A delegation from the 2018 Pyeongchang Olympic Winter Games attend a press conference Saturday in Sochi, Russia.
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SOCHI, Russia — Even before the Sochi Games come to a close, organizers of the next Winter Olympics are promising to do them Gangwon style.
After two failed bids to host the Winter Games, the South Korean city of Pyeongchang won the right to stage the 2018 edition in the mountains of Gangwon province east of Seoul.
Organizing committee president Kim Jin-sun held a news conference Saturday to provide an update on preparations and to answer questions about issues including security, North Korea’s participation and whether NHL players would compete in the Olympic hockey tournament.
“Tomorrow the Sochi Games will be closed and the Olympic flag will be handed over to Pyeongchang,” Kim said. “That’s the moment the Pyeongchang Games essentially begin”
It has become a tradition for the current and next Olympic host cities to complete a symbolic exchange of the baton during the closing ceremony. From his side, handover ceremony executive director Yoon Ho-jin is promising the Pyeongchang segment will “showcase Korea’s unique artistry and culture in a global format” in a show featuring “world renowned cast members” on Sunday.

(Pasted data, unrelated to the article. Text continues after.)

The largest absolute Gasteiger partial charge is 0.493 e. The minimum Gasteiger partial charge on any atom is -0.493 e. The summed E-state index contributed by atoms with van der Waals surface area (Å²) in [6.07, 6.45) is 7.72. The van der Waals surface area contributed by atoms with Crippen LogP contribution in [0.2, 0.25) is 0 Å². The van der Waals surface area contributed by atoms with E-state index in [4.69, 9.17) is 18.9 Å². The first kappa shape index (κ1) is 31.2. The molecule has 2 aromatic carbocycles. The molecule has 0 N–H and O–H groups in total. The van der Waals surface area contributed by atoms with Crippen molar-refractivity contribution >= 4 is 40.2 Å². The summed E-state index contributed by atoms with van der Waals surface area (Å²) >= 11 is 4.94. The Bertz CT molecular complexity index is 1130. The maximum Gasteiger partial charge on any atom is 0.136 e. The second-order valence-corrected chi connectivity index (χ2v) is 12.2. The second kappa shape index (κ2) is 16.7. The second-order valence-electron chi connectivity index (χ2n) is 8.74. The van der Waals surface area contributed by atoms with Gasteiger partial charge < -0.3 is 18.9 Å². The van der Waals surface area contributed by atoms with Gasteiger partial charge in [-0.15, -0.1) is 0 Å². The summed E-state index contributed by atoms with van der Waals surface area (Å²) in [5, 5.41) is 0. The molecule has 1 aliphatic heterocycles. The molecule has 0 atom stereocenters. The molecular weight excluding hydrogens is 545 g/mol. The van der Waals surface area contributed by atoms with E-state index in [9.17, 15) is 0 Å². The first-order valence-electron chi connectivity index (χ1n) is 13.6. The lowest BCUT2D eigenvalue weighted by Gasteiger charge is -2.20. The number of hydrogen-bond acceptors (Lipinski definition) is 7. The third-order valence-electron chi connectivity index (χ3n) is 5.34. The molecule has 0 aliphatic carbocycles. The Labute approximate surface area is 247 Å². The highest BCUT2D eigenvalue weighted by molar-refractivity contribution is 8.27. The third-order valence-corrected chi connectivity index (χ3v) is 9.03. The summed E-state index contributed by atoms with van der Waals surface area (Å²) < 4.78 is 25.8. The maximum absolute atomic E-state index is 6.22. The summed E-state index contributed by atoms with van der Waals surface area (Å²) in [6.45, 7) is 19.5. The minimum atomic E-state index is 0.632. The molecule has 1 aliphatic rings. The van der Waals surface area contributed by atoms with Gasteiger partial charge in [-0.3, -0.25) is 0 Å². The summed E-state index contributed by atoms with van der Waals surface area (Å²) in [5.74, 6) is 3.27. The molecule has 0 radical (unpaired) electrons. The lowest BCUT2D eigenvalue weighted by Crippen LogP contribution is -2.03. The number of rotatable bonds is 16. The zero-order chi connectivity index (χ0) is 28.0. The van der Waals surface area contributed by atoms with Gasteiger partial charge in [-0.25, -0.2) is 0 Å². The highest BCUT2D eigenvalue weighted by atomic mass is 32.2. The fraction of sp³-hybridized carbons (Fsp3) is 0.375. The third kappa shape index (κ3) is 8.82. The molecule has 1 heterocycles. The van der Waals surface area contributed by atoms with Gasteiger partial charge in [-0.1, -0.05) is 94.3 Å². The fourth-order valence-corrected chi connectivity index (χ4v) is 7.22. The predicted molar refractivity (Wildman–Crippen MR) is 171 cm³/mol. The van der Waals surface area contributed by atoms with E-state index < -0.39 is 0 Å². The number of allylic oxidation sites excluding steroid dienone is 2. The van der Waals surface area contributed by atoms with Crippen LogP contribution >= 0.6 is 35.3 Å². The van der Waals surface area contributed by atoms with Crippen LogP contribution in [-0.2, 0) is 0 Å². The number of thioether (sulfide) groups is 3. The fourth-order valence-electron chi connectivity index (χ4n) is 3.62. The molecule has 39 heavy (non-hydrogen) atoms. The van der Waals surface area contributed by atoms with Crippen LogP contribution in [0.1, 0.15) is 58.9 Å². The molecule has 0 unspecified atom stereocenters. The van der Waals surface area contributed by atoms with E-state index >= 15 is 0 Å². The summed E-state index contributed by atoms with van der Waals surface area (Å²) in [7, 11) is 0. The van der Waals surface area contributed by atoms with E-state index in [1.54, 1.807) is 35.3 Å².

Could that mean PSY performing Gangnam Style in Sochi? They’re not saying.
What the Korean organizers were willing to discuss is planning and construction for 2018, with Kim saying they’re moving “in the right direction for all functional areas.”
Russian organizers were heavily criticized for a budget that reached a reported $51 billion due to costs associated with building almost all the venues and infrastructure from scratch. The 2014 organizing committee also attracted criticism for the late delivery of many official hotels and because the weather — not surprisingly for a Black Sea coastal resort — was a touch warm for the Winter Games.
The Pyeongchang committee said many of its venues in the ski resort area were already built and the cost of staging the games would be around $2 billion, plus $7 billion for infrastructure — more than half of which is expected to pay for a high-speed rail line that should cut the commute to one hour between the capital and the Olympic host city.
Adding to the cost in Russia was a massive security operation, with authorities deploying more than 50,000 police and soldiers amid threats from Muslim insurgents.
Security will be intense for the 2018 Games, too, given the fact Pyeongchang is located near the demilitarized zone that separates the two Koreas. The province itself was divided between North and South Korean after the 1950-53 Korean War.
But Pyeongchang organizers are confident the games will promote peace and hope North Korean athletes — absent at Sochi —will compete in 2018.
“I know North Korea has some winter sport facilities and interest is growing in these sports,” Kim said. “I hope winter sports will develop in North Korea and four years from now North Korean athletes will be able to come. If that happens, it will be a very good thing.”
South Korea hosted the Summer Olympics in 1988, and Pyeongchang organizers want to promote the rapid economic development in their country in the years since.
“Thirty years ago, the world saw a developing country,” Kim said. “Just one generation later, the world will see a truly developed Korea through these games.”
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